Mass Centers of Mass and Double Integrals Suppose a D region has density x y at each point x y

Mass Centers of Mass and Double Integrals Suppose a D region has density x y at each point x y - Description

We can partition into subrectangles with of them in the direction and in the direction Suppose each subrectangle has width and height Then a subrectangle containing the point x has approximate mass x and the mass of is approximately 1 1 y wher ID: 22773 Download Pdf

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Mass Centers of Mass and Double Integrals Suppose a D region has density x y at each point x y

We can partition into subrectangles with of them in the direction and in the direction Suppose each subrectangle has width and height Then a subrectangle containing the point x has approximate mass x and the mass of is approximately 1 1 y wher

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Mass Centers of Mass and Double Integrals Suppose a D region has density x y at each point x y




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Presentation on theme: "Mass Centers of Mass and Double Integrals Suppose a D region has density x y at each point x y"— Presentation transcript:


Page 1
Mass, Centers of Mass, and Double Integrals Suppose a 2-D region has density x, y at each point x, y . We can partition into subrectangles, with of them in the -direction, and in the -direction. Suppose each subrectangle has width and height . Then a subrectangle containing the point ( x, has approximate mass ( x, ) and the mass of is approximately =1 =1 , y ) where , y is a point in the i, j -th subrectangle. Letting and go to infinity, we have mass of ZZ x, y dA. Similary, the moment with respect to the axis can be calculated as ZZ y x, y dA and the moment with respect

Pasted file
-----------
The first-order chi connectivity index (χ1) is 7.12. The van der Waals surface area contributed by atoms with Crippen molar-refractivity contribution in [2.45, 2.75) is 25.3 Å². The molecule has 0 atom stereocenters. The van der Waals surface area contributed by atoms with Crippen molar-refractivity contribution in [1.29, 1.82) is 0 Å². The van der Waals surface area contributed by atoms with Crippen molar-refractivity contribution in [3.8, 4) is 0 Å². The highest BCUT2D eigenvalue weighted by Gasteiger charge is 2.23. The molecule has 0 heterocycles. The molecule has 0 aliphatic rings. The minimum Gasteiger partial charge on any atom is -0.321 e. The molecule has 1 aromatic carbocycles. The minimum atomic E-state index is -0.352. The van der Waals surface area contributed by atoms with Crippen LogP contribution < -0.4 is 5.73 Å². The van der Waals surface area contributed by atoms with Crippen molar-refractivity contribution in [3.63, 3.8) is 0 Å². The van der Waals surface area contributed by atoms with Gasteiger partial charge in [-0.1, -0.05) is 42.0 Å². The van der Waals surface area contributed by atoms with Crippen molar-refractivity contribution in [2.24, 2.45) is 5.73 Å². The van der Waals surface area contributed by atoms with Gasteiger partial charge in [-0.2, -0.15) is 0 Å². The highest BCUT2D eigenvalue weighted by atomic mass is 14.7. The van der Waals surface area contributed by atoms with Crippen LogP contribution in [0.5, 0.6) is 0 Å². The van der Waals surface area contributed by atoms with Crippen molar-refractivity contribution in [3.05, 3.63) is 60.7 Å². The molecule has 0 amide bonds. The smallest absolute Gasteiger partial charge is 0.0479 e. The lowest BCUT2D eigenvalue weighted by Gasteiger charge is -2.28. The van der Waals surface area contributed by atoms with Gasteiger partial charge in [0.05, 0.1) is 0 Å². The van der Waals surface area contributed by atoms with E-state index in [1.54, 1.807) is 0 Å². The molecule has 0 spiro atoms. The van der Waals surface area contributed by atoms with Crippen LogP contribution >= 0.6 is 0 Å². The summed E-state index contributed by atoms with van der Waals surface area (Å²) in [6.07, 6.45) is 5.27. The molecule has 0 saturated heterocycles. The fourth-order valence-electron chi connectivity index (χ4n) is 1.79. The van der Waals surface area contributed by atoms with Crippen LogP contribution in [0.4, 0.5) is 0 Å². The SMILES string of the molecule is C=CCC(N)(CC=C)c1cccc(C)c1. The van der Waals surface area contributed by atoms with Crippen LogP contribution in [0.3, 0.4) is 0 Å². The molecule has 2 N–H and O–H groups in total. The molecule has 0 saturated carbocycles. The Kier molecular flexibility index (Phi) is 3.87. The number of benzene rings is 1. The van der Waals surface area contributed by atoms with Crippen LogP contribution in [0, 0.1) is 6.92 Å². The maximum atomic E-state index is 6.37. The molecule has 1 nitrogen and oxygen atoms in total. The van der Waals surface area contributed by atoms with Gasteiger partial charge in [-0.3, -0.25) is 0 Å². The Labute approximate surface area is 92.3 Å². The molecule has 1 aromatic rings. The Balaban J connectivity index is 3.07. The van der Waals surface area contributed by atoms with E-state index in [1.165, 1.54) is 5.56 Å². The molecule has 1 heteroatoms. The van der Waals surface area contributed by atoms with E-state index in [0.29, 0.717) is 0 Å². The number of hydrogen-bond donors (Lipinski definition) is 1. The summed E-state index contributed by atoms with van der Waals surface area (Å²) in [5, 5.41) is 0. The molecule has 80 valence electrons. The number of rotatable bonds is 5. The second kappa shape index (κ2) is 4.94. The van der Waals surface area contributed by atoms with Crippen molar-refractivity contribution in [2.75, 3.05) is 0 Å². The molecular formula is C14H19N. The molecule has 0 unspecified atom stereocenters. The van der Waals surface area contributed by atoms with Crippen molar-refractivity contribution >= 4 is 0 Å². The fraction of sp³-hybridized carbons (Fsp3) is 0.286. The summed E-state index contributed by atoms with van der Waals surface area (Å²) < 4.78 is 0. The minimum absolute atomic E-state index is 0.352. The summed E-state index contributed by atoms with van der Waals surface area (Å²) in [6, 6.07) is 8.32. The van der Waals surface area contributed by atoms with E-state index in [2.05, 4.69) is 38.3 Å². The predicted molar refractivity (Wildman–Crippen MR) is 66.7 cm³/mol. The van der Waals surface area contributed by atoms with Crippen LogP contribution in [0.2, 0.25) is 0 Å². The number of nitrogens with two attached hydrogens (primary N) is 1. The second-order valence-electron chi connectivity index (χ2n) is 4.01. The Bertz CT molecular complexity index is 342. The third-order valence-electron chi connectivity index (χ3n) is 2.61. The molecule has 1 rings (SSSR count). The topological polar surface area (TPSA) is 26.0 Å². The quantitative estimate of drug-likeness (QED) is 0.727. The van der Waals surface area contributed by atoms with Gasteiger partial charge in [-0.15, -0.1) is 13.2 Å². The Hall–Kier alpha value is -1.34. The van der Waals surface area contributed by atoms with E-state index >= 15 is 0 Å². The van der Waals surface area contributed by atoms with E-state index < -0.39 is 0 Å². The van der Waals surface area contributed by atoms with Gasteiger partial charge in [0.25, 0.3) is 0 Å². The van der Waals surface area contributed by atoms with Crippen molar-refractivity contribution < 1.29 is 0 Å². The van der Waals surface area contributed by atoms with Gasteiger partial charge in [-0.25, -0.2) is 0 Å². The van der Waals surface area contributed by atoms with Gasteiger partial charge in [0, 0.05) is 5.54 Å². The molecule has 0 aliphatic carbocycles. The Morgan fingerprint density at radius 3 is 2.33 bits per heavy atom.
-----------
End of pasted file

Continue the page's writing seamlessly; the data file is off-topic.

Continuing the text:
to the axis can be calculated as ZZ x x, y dA. The we may calculate the center of mass of via center of mass of = ( x, ) = Example 1 Let be the unit square, x, y ) : 0 . Suppose the density of is given by the function x, y ) = + 1 so that is denser near the -axis. As a result, we would expect the center of mass to be bel ow the geometric center, (1 2) . However, since the density does not depend on , we do expect = 1
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We have: ZZ + 1 dA + 1 dy dx ln( + 1) dx ln 2 dx = ln 2 = 0 693147 .... ZZ + 1 dA + 1 dy dx ln( + 1)) dx (1 ln 2) dx = 1 ln 2 = 0 306852819 .... ZZ + 1 dA + 1 dy

dx ln 2 dx ln 2 ln 2 = 0 346573590 .... Thus the center of mass is ( x, ) = ln 2 ln 2 ln 2 ln 2 442095 ... Example 2 (Polar) Let . Let be the polar region r, ) : Suppose has constant density . Then: ZZ ρ dA ZZ dA area of πz ZZ ρy dA π/ sin θ dθ dr cos π/ dr dr (1 ZZ ρxdA π/ cos θ dθ dr sin π/ dr dr (1 Thus, the center of mass is ( x, ) = (1 (1 (1 (1
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An interesting feature of this region is that if is sufficiently large, the center of mass will be outside the region. This happens when the distance from the center

of mass to (0 0) is less than . That is, when (1 (1 < z. By factoring, we see that this is equivalent to (1 + (1 + < z. The critical value is the positive solution to 0 = which is about 82337397 ... . Thus, if z > 82337397 ... , the region is very thin, and the center of mass lies outside of the region.